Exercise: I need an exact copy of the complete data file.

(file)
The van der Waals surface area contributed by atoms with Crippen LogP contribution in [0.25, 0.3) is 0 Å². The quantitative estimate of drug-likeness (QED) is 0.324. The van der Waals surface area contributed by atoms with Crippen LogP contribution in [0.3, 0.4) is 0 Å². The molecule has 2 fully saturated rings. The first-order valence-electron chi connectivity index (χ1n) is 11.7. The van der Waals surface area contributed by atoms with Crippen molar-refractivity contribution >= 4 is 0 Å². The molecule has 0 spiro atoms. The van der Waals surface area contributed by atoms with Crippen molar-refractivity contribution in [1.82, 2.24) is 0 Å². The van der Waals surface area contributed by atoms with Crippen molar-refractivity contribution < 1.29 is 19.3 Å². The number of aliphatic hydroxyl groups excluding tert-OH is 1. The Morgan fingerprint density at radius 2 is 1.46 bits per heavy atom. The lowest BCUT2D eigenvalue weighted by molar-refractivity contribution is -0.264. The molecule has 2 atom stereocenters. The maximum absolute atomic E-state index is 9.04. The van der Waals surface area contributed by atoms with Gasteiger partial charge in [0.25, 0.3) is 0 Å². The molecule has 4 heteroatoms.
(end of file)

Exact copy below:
The van der Waals surface area contributed by atoms with Crippen LogP contribution in [0.25, 0.3) is 0 Å². The quantitative estimate of drug-likeness (QED) is 0.324. The van der Waals surface area contributed by atoms with Crippen LogP contribution in [0.3, 0.4) is 0 Å². The molecule has 2 fully saturated rings. The first-order valence-electron chi connectivity index (χ1n) is 11.7. The van der Waals surface area contributed by atoms with Crippen molar-refractivity contribution >= 4 is 0 Å². The molecule has 0 spiro atoms. The van der Waals surface area contributed by atoms with Crippen molar-refractivity contribution in [1.82, 2.24) is 0 Å². The van der Waals surface area contributed by atoms with Crippen molar-refractivity contribution < 1.29 is 19.3 Å². The number of aliphatic hydroxyl groups excluding tert-OH is 1. The Morgan fingerprint density at radius 2 is 1.46 bits per heavy atom. The lowest BCUT2D eigenvalue weighted by molar-refractivity contribution is -0.264. The molecule has 2 atom stereocenters. The maximum absolute atomic E-state index is 9.04. The van der Waals surface area contributed by atoms with Gasteiger partial charge in [0.25, 0.3) is 0 Å². The molecule has 4 heteroatoms.